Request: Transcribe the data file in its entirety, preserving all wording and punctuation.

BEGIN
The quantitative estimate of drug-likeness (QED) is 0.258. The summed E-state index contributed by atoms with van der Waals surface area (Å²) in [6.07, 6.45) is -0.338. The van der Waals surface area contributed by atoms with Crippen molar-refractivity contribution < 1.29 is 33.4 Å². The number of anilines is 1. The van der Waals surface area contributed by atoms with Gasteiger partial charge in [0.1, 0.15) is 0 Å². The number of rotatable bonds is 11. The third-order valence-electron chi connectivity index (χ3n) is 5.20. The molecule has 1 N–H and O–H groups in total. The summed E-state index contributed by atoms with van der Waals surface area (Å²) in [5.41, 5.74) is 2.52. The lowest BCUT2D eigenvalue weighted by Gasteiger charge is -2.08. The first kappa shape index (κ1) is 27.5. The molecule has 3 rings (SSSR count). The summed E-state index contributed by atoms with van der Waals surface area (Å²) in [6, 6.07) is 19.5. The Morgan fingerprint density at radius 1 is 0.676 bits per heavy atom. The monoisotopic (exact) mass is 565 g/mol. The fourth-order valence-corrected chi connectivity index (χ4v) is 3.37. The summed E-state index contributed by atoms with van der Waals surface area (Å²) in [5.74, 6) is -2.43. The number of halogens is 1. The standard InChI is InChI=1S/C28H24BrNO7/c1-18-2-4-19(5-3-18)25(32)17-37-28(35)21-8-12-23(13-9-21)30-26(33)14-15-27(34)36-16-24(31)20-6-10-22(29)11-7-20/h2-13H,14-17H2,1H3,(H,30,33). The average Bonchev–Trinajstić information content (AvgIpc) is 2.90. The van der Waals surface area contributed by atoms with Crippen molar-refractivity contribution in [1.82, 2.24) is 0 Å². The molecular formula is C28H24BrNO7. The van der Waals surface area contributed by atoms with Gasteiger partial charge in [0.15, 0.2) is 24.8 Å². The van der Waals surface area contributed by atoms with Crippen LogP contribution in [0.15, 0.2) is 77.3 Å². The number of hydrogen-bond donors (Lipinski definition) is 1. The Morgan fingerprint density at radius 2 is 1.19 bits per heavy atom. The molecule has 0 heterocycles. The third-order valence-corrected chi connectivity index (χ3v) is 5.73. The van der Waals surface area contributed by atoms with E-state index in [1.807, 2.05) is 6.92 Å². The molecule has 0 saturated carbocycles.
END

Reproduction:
The quantitative estimate of drug-likeness (QED) is 0.258. The summed E-state index contributed by atoms with van der Waals surface area (Å²) in [6.07, 6.45) is -0.338. The van der Waals surface area contributed by atoms with Crippen molar-refractivity contribution < 1.29 is 33.4 Å². The number of anilines is 1. The van der Waals surface area contributed by atoms with Gasteiger partial charge in [0.1, 0.15) is 0 Å². The number of rotatable bonds is 11. The third-order valence-electron chi connectivity index (χ3n) is 5.20. The molecule has 1 N–H and O–H groups in total. The summed E-state index contributed by atoms with van der Waals surface area (Å²) in [5.41, 5.74) is 2.52. The lowest BCUT2D eigenvalue weighted by Gasteiger charge is -2.08. The first kappa shape index (κ1) is 27.5. The molecule has 3 rings (SSSR count). The summed E-state index contributed by atoms with van der Waals surface area (Å²) in [6, 6.07) is 19.5. The Morgan fingerprint density at radius 1 is 0.676 bits per heavy atom. The monoisotopic (exact) mass is 565 g/mol. The fourth-order valence-corrected chi connectivity index (χ4v) is 3.37. The summed E-state index contributed by atoms with van der Waals surface area (Å²) in [5.74, 6) is -2.43. The number of halogens is 1. The standard InChI is InChI=1S/C28H24BrNO7/c1-18-2-4-19(5-3-18)25(32)17-37-28(35)21-8-12-23(13-9-21)30-26(33)14-15-27(34)36-16-24(31)20-6-10-22(29)11-7-20/h2-13H,14-17H2,1H3,(H,30,33). The average Bonchev–Trinajstić information content (AvgIpc) is 2.90. The van der Waals surface area contributed by atoms with Crippen molar-refractivity contribution in [1.82, 2.24) is 0 Å². The molecular formula is C28H24BrNO7. The van der Waals surface area contributed by atoms with Gasteiger partial charge in [0.15, 0.2) is 24.8 Å². The van der Waals surface area contributed by atoms with Crippen LogP contribution in [0.15, 0.2) is 77.3 Å². The number of hydrogen-bond donors (Lipinski definition) is 1. The Morgan fingerprint density at radius 2 is 1.19 bits per heavy atom. The molecule has 0 heterocycles. The third-order valence-corrected chi connectivity index (χ3v) is 5.73. The van der Waals surface area contributed by atoms with E-state index in [1.807, 2.05) is 6.92 Å². The molecule has 0 saturated carbocycles.